Consulting Success from a Good Economy

    Consulting Success
    Consulting Success from a Good Economy

    Things looked bleak in the depths of the great recession. Many major firms collapsed and went out of business completely. Some were deemed “too big to fail” and were bailed out by the U.S. government. For the surviving firms, layoffs were rampant, resulting in unemployment peaking at 10% in late 2009.

    Effects of the Great Recession

    Companies that were shedding employees also cut major projects, resulting in consultants being shown the door. Many consulting firms failed. Others survived by reducing their own staffs.

    Unemployment in the U.S. hovered in the upper 9% range for over a year. In late 2010 it began a gradual descent. As of May of 2015, unemployment was down to 5.4%.

    The Dow Jones Industrial Average grew nearly 30% in 2013 followed by a more modest 10% increase in 2014.

    Throughout the recovery, use of consulting has increased as companies, gun-shy of committing to permanent hires, continued to hire temporary staffing. Now, as the recovery turns into a stronger economy, companies are beginning to have the confidence to hire full-time employees.

    Additionally, companies are investing in new projects. As long as they can justify an adequate and fast enough return on investment, organizations are turning to their large backlog of work that they were too risk averse to attempt over the past several years.

    Translation to Consulting Success

    This bodes well from many aspects. The willingness of the business community to make large investments in staffing and projects should translate to additional growth in the economy.

    Additionally, investment in projects will almost certainly mean that companies will turn to consulting firms for help. Traditionally, firms do not rely on existing staff to implement large projects. Consultants are usually brought in for their expertise in the particular subject. Consultants are also temporary workers. They provide the needed guidance and extension of staffing needed during a major project. As the project winds down, the consulting staff is gradually ramped down and the project is handed over to the full-time staff for ongoing maintenance.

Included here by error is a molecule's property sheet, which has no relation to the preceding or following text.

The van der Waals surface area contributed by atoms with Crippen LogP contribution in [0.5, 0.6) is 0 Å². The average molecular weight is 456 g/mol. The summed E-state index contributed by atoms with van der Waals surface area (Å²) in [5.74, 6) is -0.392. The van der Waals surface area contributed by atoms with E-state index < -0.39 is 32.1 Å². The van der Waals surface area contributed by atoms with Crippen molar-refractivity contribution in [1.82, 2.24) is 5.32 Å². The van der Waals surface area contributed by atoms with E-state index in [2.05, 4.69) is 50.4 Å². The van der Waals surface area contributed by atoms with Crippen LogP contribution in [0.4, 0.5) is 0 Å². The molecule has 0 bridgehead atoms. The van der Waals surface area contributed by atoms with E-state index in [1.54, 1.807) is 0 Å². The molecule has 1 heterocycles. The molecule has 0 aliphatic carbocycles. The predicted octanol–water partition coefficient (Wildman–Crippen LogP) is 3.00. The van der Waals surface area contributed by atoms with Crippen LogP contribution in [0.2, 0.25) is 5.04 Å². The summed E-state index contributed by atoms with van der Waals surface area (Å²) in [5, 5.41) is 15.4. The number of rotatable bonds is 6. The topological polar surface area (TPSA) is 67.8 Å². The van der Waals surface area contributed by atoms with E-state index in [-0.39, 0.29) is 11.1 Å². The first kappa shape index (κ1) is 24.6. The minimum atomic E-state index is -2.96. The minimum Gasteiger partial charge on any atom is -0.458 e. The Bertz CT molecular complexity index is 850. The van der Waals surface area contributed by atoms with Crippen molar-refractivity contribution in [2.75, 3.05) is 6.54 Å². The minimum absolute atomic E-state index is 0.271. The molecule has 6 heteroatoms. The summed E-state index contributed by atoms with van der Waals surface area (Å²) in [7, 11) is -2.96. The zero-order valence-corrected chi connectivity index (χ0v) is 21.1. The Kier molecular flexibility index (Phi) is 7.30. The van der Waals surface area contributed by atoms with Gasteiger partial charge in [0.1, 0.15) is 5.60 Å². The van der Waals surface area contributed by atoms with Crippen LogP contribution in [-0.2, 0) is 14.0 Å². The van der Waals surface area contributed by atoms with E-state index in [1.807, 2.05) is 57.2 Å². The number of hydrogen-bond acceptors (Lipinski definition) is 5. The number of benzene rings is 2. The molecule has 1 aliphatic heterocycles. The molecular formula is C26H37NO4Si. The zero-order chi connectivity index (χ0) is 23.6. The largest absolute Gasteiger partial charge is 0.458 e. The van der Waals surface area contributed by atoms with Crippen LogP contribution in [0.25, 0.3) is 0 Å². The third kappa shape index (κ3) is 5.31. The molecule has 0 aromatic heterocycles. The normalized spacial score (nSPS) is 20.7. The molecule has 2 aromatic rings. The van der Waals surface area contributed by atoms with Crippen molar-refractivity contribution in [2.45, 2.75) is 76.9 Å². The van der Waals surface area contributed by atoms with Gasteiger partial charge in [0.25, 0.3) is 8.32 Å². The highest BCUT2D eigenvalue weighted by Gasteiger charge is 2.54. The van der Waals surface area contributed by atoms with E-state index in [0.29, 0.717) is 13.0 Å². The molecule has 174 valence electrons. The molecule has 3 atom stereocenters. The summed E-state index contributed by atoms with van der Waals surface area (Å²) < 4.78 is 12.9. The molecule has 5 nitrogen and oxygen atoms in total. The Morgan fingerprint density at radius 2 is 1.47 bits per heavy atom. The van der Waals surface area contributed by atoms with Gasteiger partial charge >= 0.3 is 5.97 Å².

The existing staff is heavily involved during the project. Full-time employees act as subject matter experts (SMEs) on the project, providing consultants insight on the company’s proprietary knowledge and processes. As the project winds down, full-time employees take on a larger responsibility of the project, eventually assuming full ownership as the consultants phase out of the picture.

    Challenge to Consulting Firms

    The continuing decline of the unemployment rate is generally a good thing. It is the sign of a growing economy. However, as the unemployment rate becomes lower, it becomes a concern for hiring qualified people to do the job.

    Hiring by client organizations results in fewer people in the market. Competition for qualified workers becomes stiffer. There are some who have concerns that we will get to a point where we are at full employment – a 0% unemployment rate.

    While some may look at that as some utopian accomplishment, where everyone in the market is employed and productive, there is a downside. With full employment, we risk ceasing to grow. New investment is stifled because organizations can’t hire people to do new work.

    The predicted problems of full employment may never come to fruition. But as the unemployment rate becomes smaller and smaller, consulting firms will find themselves competing more with each other – and with their clients – for qualified knowledge workers.


    The growing economy is cause for great celebration for the business world in general. It is also a positive sign for consultants that they will experience continued growth. Like any type of benefit, there are challenges. Consulting firms will have to learn how to compete in the hiring market to acquire adequate staffing in order to serve their clients.

    Their own success as well as the success of their clients will depend on it.

    How is your firm preparing for a more competitive market?

    As always, I welcome your comments and criticisms.

    If you would like to learn more about working in consulting, get Lew’s book Consulting 101: 101 Tips for Success in Consulting at

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